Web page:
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Signs of Spring

5/14/19 – The weather is warming up and the crew members aren’t the only grateful ones. In the last week, there’s been plenty of signs of new life and growth around the Sawbill area. There is a huge diversity of plant life in the BWCA and while the coniferous trees are as green as ever, other floras are starting to catch up. For instance, crew members have gotten the pleasure of watching daffodils persevere through the recent snowstorms to finally bloom right outside of their kitchen window.

Yellow daffodils bloom outside of the crew member house.
In addition to the yellow flowers, one solo white one is seen in the patch as well.

Another rapidly growing plant are the many types of mosses, growing greener by the day. The type of moss seen below, presumed to be sphagnum of the sphagnaceae family, was spotted on Britton peak on the Superior Hiking Trail. There are 33 species of sphagnum moss in Minnesota and that’s just one genus. Think of the variety when considering all categories and families! These little guys play an essential role in our ecosystem. They are food for some, shelter for others, reduce erosion, stabilize soil (especially important after a fire), and retain water and humidity for the habitat. Needless to say, they’re important and honestly pretty cute.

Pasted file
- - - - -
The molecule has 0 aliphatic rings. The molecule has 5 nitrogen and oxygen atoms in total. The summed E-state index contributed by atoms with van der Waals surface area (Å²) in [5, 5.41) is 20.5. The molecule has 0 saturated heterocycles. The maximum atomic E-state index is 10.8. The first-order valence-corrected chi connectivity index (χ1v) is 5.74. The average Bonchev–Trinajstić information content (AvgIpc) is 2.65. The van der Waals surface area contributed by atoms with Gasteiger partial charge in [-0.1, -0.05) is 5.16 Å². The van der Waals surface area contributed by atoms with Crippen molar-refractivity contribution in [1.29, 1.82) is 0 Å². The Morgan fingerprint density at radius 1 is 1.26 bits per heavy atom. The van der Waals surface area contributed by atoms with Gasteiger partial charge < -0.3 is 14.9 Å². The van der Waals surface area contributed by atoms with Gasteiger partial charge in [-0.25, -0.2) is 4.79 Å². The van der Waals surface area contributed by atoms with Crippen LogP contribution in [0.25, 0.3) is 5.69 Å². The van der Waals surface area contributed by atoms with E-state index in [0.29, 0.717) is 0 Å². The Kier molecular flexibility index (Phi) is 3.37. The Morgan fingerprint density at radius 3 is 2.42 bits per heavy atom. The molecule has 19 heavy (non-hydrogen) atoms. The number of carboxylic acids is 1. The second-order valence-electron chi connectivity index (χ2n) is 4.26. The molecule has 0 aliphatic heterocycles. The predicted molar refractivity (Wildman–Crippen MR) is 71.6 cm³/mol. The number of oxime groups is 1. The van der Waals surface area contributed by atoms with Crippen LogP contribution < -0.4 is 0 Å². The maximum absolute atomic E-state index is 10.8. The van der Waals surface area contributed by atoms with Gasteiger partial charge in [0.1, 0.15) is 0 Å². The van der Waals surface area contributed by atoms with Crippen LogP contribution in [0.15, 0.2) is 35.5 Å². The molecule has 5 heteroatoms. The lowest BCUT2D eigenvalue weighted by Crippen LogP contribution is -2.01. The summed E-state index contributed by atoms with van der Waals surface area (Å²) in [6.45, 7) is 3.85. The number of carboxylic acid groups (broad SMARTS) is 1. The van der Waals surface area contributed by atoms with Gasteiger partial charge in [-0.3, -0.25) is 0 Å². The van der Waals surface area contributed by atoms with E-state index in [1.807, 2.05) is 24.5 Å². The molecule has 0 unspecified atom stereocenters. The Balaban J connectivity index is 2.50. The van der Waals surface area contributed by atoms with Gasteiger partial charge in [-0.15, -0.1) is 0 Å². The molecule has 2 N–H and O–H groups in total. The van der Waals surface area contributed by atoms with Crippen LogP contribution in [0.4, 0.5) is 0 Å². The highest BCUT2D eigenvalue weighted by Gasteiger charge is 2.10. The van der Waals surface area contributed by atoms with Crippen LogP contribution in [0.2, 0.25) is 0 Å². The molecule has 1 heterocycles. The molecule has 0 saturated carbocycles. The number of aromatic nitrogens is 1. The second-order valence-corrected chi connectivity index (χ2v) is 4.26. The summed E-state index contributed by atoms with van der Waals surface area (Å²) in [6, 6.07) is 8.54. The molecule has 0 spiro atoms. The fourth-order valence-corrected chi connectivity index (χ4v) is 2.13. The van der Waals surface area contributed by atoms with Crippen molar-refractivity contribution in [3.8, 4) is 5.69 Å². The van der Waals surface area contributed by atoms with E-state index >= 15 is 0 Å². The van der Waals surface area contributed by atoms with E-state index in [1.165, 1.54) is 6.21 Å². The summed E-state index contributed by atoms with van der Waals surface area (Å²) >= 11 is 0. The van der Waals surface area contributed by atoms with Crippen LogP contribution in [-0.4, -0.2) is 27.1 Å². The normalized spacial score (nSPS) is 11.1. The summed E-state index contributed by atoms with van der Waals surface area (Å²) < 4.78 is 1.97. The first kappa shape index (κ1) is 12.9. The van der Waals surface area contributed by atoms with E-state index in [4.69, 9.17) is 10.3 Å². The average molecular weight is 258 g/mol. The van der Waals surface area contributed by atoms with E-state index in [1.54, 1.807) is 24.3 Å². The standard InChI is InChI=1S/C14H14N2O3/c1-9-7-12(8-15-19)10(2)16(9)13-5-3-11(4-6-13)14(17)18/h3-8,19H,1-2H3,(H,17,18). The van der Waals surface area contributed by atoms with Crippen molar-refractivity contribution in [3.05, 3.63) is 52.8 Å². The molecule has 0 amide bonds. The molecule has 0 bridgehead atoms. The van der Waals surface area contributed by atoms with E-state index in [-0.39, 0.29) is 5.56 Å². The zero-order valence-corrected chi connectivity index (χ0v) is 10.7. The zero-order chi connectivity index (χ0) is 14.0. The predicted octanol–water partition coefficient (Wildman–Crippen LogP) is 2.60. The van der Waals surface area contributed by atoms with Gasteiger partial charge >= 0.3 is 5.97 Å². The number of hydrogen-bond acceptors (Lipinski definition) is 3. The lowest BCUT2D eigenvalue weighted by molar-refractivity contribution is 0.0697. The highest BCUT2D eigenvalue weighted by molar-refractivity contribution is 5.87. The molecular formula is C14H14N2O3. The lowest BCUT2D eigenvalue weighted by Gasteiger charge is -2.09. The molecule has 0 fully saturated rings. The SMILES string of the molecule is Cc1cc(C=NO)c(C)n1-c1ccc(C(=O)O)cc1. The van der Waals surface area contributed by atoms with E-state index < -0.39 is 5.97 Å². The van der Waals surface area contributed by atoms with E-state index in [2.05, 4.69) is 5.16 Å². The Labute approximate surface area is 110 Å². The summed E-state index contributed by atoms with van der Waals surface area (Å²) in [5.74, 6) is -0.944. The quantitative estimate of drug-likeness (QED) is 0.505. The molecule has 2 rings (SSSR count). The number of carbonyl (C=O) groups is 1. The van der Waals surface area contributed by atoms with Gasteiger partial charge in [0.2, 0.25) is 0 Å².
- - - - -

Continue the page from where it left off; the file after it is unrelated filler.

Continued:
Moss on Britton peak with a couple fingers for scale. So small!

Lastly, the common but classic pussy willows are patiently waiting to bloom, signifying the end of winter. Though I haven’t spotted any of their flowers yet, surely there may be some already blooming. With over 20 species of pussy willows in Minnesota, it’s a pretty common site to see them in the marshy, wet areas of the boundary waters. I expect to see some bees feeding on pollen soon here as the flowers are starting to emerge. Unfortunately, there has already been a noticeable increase in mosquitoes just in the past week. If you’re taking the trip up to Sawbill, don’t forget your bug spray! Happy Spring!


Pre-bloom pussy willow branch on the Sawbill Trail.